You Can Crush the Flowers, But You Can’t Stop the Spring
By Rebecca Solnit
Last Tuesday, I awoke in lower Manhattan to the whirring of helicopters overhead, a war-zone sound that persisted all day and then started up again that Thursday morning, the two-month anniversary of Occupy Wall Street and a big day of demonstrations in New York City. It was one of the dozens of ways you could tell that the authorities take Occupy Wall Street seriously, even if they profoundly mistake what kind of danger it poses. If you ever doubted whether you were powerful or you mattered, just look at the reaction to people like you (or your children) camped out in parks from Oakland to Portland, Tucson to Manhattan.
Of course, “camped out” doesn’t quite catch the spirit of the moment, because those campsites are the way people have come together to bear witness to their hopes and fears, to begin to gather their power and discuss what is possible in our disturbingly unhinged world, to make clear how wrong our economic system is, how corrupt the powers that support it are, and to begin the search for a better way. Consider it an irony that the campsites are partly for sleeping, but symbols of the way we have awoken.
When civil society sleeps, we’re just a bunch of individuals absorbed in our private lives. When we awaken, on campgrounds or elsewhere, when we come together in public and find our power, the authorities are terrified. They often reveal their ugly side, their penchant for violence and for hypocrisy.
Consider the liberal mayor of Oakland, who speaks with outrage of people camping without a permit but has nothing to say about the police she dispatched to tear-gas a woman in a wheelchair, shoot a young Iraq war veteran in the head, and assault people while they slept. Consider the billionaire mayor of New York who dispatched the NYPD on a similar middle-of-the-night raid on November 15th. Recall this item included in a bald list of events that night: “tear-gassing the kitchen tent.” Ask yourself when did kitchens really need to be attacked with chemical weapons?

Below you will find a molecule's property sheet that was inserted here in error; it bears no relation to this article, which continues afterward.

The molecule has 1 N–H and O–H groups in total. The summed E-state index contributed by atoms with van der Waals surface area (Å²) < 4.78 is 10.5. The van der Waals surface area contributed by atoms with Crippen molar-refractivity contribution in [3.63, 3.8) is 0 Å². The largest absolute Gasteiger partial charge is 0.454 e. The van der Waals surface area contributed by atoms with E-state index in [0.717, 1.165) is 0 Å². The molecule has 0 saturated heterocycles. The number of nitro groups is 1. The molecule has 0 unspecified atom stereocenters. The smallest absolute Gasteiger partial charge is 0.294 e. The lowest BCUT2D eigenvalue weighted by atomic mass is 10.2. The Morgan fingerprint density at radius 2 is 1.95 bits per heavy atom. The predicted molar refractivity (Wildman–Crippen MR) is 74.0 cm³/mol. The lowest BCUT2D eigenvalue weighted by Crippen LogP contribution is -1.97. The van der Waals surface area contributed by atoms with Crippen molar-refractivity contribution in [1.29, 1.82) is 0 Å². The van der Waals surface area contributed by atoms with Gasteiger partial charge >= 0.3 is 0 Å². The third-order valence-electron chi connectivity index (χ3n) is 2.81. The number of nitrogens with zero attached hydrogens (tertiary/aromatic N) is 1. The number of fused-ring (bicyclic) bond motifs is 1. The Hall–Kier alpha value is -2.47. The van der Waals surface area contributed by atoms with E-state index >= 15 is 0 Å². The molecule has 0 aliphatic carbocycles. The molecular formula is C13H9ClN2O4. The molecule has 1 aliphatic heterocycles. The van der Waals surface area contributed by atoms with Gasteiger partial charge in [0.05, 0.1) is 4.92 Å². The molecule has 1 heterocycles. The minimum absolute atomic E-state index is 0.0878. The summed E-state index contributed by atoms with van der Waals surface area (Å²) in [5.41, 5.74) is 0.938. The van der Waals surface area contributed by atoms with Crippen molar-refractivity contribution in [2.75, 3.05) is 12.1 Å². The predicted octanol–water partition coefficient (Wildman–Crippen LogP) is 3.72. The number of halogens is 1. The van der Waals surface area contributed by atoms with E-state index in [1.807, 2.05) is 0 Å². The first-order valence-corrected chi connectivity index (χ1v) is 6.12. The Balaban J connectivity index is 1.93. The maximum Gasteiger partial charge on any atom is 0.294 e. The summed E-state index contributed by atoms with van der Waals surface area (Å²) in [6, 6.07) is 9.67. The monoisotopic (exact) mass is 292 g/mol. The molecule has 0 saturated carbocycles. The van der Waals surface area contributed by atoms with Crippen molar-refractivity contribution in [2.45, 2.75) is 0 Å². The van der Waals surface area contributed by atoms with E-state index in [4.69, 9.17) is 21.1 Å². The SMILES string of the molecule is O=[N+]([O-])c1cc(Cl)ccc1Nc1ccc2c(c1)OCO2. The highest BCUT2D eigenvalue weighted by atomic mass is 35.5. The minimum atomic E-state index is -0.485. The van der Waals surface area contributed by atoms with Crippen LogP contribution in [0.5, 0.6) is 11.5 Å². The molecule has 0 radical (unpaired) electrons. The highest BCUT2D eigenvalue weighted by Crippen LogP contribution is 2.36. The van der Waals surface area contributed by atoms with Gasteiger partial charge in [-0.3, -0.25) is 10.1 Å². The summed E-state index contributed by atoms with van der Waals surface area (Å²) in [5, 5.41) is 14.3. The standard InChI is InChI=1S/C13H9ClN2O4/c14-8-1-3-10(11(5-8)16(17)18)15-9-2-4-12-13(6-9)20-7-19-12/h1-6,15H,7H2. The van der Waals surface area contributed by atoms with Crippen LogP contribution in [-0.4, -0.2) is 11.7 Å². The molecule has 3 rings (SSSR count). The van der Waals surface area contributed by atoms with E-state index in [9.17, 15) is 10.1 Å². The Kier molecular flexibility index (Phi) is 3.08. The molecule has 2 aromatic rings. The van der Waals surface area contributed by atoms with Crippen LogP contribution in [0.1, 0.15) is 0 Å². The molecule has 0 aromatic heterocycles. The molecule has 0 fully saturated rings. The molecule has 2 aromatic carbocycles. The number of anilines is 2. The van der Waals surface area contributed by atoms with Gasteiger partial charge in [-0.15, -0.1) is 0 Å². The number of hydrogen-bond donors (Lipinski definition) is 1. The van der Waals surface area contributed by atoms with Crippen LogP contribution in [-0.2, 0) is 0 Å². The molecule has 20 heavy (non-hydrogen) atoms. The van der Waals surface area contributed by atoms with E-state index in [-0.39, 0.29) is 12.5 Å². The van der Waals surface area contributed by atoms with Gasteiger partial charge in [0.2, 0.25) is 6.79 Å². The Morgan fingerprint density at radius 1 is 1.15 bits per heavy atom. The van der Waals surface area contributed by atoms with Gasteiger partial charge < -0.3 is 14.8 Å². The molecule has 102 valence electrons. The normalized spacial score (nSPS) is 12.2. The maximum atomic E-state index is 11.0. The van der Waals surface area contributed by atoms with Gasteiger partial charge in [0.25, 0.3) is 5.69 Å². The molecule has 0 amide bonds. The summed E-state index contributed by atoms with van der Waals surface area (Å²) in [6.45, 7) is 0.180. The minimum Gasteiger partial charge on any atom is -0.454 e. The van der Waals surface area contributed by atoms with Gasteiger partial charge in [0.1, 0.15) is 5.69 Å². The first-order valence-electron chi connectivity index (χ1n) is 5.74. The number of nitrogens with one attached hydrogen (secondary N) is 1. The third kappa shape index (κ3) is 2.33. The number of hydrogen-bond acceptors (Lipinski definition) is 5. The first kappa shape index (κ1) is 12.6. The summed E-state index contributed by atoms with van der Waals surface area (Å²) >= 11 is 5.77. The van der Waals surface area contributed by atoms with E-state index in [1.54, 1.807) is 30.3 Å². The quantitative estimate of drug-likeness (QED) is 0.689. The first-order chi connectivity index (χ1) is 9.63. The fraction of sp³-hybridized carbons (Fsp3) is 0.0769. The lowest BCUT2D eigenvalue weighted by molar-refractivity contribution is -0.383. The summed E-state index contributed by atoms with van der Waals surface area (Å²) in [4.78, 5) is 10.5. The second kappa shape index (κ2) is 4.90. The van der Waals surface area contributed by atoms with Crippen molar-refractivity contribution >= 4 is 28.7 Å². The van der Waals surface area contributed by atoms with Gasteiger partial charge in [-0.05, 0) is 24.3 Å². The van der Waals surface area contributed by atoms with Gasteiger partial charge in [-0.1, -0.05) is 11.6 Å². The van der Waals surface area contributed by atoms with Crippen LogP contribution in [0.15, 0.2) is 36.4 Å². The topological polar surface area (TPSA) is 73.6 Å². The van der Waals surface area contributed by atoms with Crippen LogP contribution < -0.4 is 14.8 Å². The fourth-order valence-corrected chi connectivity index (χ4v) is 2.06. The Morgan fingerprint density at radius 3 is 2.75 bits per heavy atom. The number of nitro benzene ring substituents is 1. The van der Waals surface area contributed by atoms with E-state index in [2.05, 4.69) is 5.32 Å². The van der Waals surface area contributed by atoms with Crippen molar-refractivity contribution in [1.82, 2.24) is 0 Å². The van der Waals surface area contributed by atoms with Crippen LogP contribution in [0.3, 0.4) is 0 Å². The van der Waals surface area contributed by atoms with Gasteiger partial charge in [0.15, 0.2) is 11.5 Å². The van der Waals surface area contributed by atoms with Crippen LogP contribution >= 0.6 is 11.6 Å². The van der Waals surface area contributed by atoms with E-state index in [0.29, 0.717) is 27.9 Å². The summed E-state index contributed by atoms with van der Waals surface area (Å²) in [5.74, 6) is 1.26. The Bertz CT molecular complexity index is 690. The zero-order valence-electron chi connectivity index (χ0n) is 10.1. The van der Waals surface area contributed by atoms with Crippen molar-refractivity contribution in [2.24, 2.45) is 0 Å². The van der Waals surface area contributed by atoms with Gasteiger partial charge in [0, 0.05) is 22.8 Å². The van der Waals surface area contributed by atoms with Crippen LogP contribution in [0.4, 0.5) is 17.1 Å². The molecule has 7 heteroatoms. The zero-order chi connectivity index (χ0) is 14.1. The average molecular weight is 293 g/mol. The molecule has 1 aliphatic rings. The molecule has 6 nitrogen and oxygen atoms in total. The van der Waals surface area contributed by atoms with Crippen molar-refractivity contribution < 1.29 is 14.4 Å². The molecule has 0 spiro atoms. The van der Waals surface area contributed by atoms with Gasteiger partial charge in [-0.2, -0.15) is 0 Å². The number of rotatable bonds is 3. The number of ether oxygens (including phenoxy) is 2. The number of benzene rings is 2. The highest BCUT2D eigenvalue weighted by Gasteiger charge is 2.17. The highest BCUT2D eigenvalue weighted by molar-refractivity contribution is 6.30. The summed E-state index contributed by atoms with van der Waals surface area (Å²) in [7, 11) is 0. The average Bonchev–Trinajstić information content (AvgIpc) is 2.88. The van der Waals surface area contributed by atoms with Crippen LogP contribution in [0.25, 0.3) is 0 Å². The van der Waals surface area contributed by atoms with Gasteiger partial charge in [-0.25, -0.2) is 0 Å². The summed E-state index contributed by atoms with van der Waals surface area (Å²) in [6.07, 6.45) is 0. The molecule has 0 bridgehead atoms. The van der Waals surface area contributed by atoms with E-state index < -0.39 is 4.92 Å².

Does an 84-year-old woman need to be tear-gassed in Seattle? Does a three-tours-of-duty veteran need to be beaten until his spleen ruptures in Oakland? Does our former poet laureate need to be bashed in the ribs after his poet wife is thrown to the ground at UC Berkeley? Admittedly, this is a system that regards people as disposable, but not usually so literally.
Two months ago, the latest protests against that system began. The response only confirms our vision of how it all works. They are fighting fire with gasoline. Perhaps being frightened makes them foolish. After all, once civil society rouses itself from slumber, it can be all but unstoppable. (If they were smart they’d try to soothe it back to sleep.) “Arrest one of us; two more appear. You can’t arrest an idea!” said the sign held by a man in a Guy Fawkes mask in reoccupied Zuccotti Park last Thursday.
Last Wednesday in San Francisco, 100 activists occupied the Bank of America, even erecting a symbolic tent inside it in which a dozen activists immediately took refuge. At the Berkeley campus of the University of California, setting up tents on any grounds was forbidden, so the brilliant young occupiers used clusters of helium balloons to float tents overhead, a smart image of defiance and sky-high ambition. And the valiant UC Davis students, after several of them were pepper-sprayed in the face while sitting peacefully on the ground, evicted the police, chanting, “You can go! You can go!” They went.